- James Bach (@JamesMarcusBach) I’m really not a fan of James’s personality, but he’s done a lot of great thinking about what testing’s really about. Read with an open and skeptical, questioning mind. His deck on test cases is a great read.
- Lisa Crispin (@LisaCrispin) and Janet Gregory (@JanetGregoryCA) are both smart folks who you should follow.
Other people who I’m not taking enough time to describe their awesomeness, but simply list. All are easily discoverable on Twitter, Google, etc.
General testing folks
- Matt Heusser
- Michael Larsen
- Alan Page
- Trish Khoo
- Paul Carvalho
- James Lyndsay
Automation geeks (who are also great testers, btw)
- Adam Goucher
- Richard Bradshaw
- Dave Haeffner
Please keep in mind: these folks are a starting point! Many are folks I know personally and respect, and they’re pals. Expand beyond this list!
There are plenty of great books to read; these are a few titles that really stick out:
- Beautiful Testing
- Agile Testing and More Agile Testing
- The Art of Agile Development
- The Art of Unit Testing in .NET
- Specification By Example
- A Practitioner’s Guide to Software Test Design
- ATDD by Example
- Lessons Learned in Software Testing
- Experiences Of Test Automation
Find testing groups near you, or start one! Look to some of the various online testing communities. Weekend Testers is a great start!
Some conferences are great, so are a waste of time and money. But I’m slightly opinionated…
- STP Conference
Branch out to good developer conferences where there’s a welcoming, encouraging atmosphere. I’m biased, having been on the Board of Directors, but CodeMash is one of the best conferences you could hit for cross-polinating.
- Elisabeth Hendrickson’s blog Test Obsessed. She’s stopped posting since moving out of the consulting space; however, her writing is gold. Just. Plain. Gold.
Don’t Stop Here
Testing is about curiosity. It’s about sharing information with your team, organization, and customers. It’s not about “assuring” quality—you as a tester simply can’t do that. You can be part of a team that delivers great quality.
Go out. Explore. Learn.
THEN go get started in automation.
Friday, February 13, 2015
Problem: Your VMWare guests may be incredibly slow or all together hang.
Solution: (One potential one) Check if your VMs disks have become corrupted. Repair them if so.
Do the following with your VM powered off!
Find the logs for your VM. They’re usually in the VM’s root directory, eg
Open the latest logfile in that directory, eg vmware.log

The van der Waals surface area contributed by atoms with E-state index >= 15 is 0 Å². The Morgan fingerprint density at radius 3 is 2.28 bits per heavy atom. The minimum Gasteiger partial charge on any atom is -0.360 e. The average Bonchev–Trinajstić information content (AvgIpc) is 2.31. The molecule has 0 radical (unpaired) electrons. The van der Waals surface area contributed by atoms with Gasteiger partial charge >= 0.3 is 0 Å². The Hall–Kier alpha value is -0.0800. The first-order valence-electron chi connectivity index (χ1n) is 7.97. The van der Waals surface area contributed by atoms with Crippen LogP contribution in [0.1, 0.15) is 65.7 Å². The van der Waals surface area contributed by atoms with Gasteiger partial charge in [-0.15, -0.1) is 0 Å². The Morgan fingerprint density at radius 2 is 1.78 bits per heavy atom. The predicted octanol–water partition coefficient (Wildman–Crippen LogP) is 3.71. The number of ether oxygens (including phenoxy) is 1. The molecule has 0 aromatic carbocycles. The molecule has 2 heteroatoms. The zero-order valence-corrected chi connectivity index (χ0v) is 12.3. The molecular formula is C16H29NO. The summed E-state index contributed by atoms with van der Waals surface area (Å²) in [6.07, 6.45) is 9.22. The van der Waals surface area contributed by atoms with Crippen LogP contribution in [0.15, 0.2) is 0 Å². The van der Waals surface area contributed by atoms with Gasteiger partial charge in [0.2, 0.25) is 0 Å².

- Search for “repair”
If you find hits similar to the example below, you’ll need to run the disk repair utility.
2015-02-13T14:00:06.102-05:00| vmx| I120: DISKLIB-DSCPTR: Opened : “Virtual Disk-s003.vmdk” (0xa)
2015-02-13T14:00:06.107-05:00| Worker#0| I120: DISKLIB-SPARSE: “E:\VMs\2012R2\Win2K8R2.vmwarevm\Win2K8R2-s001.vmdk” : failed to open (14): Disk needs repair.
Open a command prompt and navigate to your VMWare install directory. On my system it’s:
C:\Program Files (x86)\VMware\VMware Workstation
Run the following command, where “” is the folder containing your VM’s disk—likely the same folder you found the logfile in above.
Start your VM back up. Once it’s back up and stable, check the latest logfile and search for the same “repair” error. If “repair” isn’t found, search for the same file opening entry just before you ran the utility:
2015-02-13T14:00:06.102-05:00| vmx| I120: DISKLIB-DSCPTR: Opened : “Virtual Disk-s003.vmdk” (0xa)
Verify there aren’t any errors.
Hopefully this will get you up and running!
Wednesday, February 11, 2015
Problem: Outlook’s “instant search” isn’t returning any results, or search isn’t returning results unless you change the scope from its default Current Mailbox to something else.
Solution: (Well, more accurately One Potential Solution) Run scanpst.exe, found in the same folder as Outlook.exe. On my system that’s C:\Program Files (x86)\Microsoft Office\Office15.
Point the utility at your PST or OST files. It will scan them. If it finds errors, you’re offered the option to back them up (Duh!) before repairing.
Fixed up my search problems that had been nagging me for a bit too long…